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THE BLOG OF COLLIN MOULTON

 
halfmount.blogspot.com

| 0 Comments | 3184 Views | Back to top | Posted on 03/10/2008 at 12:57 PM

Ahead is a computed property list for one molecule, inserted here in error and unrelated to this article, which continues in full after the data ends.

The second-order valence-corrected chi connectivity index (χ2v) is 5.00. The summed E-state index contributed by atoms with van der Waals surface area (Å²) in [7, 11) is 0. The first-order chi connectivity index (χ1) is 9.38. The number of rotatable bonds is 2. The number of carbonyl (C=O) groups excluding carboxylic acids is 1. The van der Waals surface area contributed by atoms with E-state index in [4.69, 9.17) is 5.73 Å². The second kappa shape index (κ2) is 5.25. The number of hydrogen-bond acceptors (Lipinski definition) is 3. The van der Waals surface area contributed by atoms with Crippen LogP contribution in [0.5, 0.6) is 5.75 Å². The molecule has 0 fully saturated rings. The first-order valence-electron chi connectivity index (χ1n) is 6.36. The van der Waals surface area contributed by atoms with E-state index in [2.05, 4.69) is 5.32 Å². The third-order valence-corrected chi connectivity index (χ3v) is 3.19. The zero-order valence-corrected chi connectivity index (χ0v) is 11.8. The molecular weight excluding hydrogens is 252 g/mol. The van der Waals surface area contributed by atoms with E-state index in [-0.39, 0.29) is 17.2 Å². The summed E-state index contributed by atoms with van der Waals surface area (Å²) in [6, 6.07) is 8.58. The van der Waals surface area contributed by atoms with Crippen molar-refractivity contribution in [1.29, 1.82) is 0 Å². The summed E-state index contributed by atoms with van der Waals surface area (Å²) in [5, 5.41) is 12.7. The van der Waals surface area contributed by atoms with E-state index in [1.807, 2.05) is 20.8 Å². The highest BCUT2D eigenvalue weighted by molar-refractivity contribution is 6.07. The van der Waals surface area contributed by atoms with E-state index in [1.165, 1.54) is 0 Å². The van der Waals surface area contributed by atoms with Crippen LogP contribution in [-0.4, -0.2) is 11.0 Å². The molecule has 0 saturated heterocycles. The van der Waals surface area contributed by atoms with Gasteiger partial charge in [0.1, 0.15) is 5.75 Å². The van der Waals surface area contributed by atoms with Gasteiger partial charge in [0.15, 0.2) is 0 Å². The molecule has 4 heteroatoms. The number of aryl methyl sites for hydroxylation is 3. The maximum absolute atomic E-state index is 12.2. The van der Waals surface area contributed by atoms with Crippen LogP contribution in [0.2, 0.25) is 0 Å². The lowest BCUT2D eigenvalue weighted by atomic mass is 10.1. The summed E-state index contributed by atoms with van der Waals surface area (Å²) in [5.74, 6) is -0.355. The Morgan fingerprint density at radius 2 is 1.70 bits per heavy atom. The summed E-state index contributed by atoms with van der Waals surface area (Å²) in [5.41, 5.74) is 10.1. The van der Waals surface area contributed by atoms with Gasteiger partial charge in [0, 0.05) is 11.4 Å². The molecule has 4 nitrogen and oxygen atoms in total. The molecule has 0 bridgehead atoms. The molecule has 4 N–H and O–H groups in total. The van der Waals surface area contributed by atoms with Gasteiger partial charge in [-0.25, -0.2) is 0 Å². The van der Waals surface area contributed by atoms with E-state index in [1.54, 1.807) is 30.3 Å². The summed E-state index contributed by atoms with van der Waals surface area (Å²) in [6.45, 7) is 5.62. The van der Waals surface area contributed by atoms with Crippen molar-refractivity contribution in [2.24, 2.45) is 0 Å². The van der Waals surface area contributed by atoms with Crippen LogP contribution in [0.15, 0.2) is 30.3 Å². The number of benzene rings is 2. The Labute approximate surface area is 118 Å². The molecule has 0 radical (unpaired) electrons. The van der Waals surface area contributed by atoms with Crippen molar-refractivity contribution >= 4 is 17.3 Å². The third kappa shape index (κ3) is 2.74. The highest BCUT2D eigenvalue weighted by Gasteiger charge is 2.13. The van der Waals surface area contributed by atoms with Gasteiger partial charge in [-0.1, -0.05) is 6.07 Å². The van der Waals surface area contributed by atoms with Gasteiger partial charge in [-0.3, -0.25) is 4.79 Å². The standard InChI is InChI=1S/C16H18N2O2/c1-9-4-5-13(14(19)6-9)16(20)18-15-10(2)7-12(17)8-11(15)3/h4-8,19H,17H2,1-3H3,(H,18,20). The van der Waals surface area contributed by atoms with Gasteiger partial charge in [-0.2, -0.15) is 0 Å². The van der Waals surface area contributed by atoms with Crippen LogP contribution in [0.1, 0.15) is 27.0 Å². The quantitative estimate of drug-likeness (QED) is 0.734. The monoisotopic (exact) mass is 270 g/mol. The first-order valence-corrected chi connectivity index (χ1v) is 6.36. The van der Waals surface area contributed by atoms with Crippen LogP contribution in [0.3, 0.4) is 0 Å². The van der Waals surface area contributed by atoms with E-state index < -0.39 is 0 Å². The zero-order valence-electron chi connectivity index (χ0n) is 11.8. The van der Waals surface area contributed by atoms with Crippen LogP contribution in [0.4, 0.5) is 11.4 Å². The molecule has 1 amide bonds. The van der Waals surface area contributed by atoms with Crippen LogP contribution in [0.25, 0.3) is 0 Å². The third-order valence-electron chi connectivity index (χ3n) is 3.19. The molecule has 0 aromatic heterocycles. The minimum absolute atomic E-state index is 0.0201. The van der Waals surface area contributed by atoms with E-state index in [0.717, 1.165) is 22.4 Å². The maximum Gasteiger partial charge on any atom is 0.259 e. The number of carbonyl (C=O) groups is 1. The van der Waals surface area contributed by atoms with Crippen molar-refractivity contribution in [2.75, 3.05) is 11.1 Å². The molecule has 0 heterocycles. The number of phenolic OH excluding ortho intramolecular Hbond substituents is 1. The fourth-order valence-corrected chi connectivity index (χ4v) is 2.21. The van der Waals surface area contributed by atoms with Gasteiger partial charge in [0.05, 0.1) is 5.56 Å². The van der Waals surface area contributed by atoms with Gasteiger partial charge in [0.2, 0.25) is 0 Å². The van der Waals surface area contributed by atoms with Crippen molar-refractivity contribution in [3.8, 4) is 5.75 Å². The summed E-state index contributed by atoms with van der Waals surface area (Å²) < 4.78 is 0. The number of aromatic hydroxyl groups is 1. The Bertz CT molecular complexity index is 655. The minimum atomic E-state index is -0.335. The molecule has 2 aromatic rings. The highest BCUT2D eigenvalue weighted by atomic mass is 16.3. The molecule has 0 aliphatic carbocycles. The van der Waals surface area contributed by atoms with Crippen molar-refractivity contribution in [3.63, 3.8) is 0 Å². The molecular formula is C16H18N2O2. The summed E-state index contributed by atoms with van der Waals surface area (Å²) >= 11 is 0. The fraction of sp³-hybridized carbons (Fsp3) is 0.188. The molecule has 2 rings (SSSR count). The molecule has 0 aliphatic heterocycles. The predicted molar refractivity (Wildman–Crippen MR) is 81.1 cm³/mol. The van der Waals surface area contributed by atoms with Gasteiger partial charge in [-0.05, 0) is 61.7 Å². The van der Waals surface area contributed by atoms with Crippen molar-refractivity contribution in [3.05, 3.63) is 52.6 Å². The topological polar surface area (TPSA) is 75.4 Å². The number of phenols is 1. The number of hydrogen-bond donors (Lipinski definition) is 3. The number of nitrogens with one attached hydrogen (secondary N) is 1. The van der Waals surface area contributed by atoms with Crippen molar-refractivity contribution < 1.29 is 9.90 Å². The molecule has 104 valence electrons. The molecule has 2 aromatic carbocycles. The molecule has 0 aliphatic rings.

You may know that I am away from home right now and this has had a peculiar effect on my Aussie dog Romeo. My wife has been in charge of helping him with his day to day operations. When my wife leaves the house Romeo has begun to look for me everywhere. He first checks the garbage cans in each room. When he feels confident that I am not in the bottom of any of the trash, he then checks under the covers of my bed. Needless to say I feel an emptiness knowing that a quick phone conversation with him would clear this up in a jiffy, but he’s a purist. He doesn’t believe in Bluetooth (Says he doesn’t trust it) and he can’t hold the phone (no thumbs). At the same time as all these shenanigans I have noticed that the Iditarod, an 1100 mile dogsled race through the harsh, 0 degree tundra between Anchorage and Nome Alaska, is under way. All that I can surmise is that my loving companion (I know that my wife and dog are in the same story so it’s a little confusing when I say “loving companion” but I am referring to my dog) has somehow gotten wind of the Iditarod. Of course I don’t mean that literally or he would stand perfectly still for hours with his eyes closed breathing in the ass music of a thousand distant malamutes. The only thing that Romeo can assume, since he has no concept of coincidence, is that I am lost in the life-threatening northern wasteland. He must imagine me surrounded by huskies that don’t really love me the way he does. Dogs that only care about dog things and can’t possibly protect me from whatever horrible, arctic beasts dwell in the frozen north the way that he could. As I am landing in San Francisco and my wife is driving up the 101 to come get me I just know that Romeo has made a break for it. After doing one more meticulous check of every trash can and verifying that I am not still in my bed, I can only assume that his powerful sense of duty and new knowledge of my potential icy grave has driven him to great lengths. I can just see him wadding up just enough hair near the front door jam that it keeps it from latching when she leaves. Then he lays low for a few minutes. Suddenly the Mission Impossible theme starts and he’s up and moving through the house, gathering his travel aids. One last bite of cat poop, and… and… I guess that’s all he would need. What an incredibly efficient animal. I hope when I get back he has lost his nerve citing the hill by our house as possibly impassible and traffic lights being a death trap due to his being color blind. I hope he has decided that although well intended, his harrowing rescue trip is not his best use. I hope he has decided that my memory would be better served if he stayed close to home. Staying and taking care of the family. Making sure the wife doesn’t eat a whole steak. You know, cholesterol. Making sure the children have someone to dress as a hairy princess. And making sure that the cat box is clean most of the time. When I walk through the door, back from the great historic Iditarod Trail, his reverence for me will be complete. He will shower me with hops and kisses as if to say. You made it and I will never question your ability to make through the most extreme situations a human being can endure, until tomorrow when I forget all of this. Poor Romeo

 
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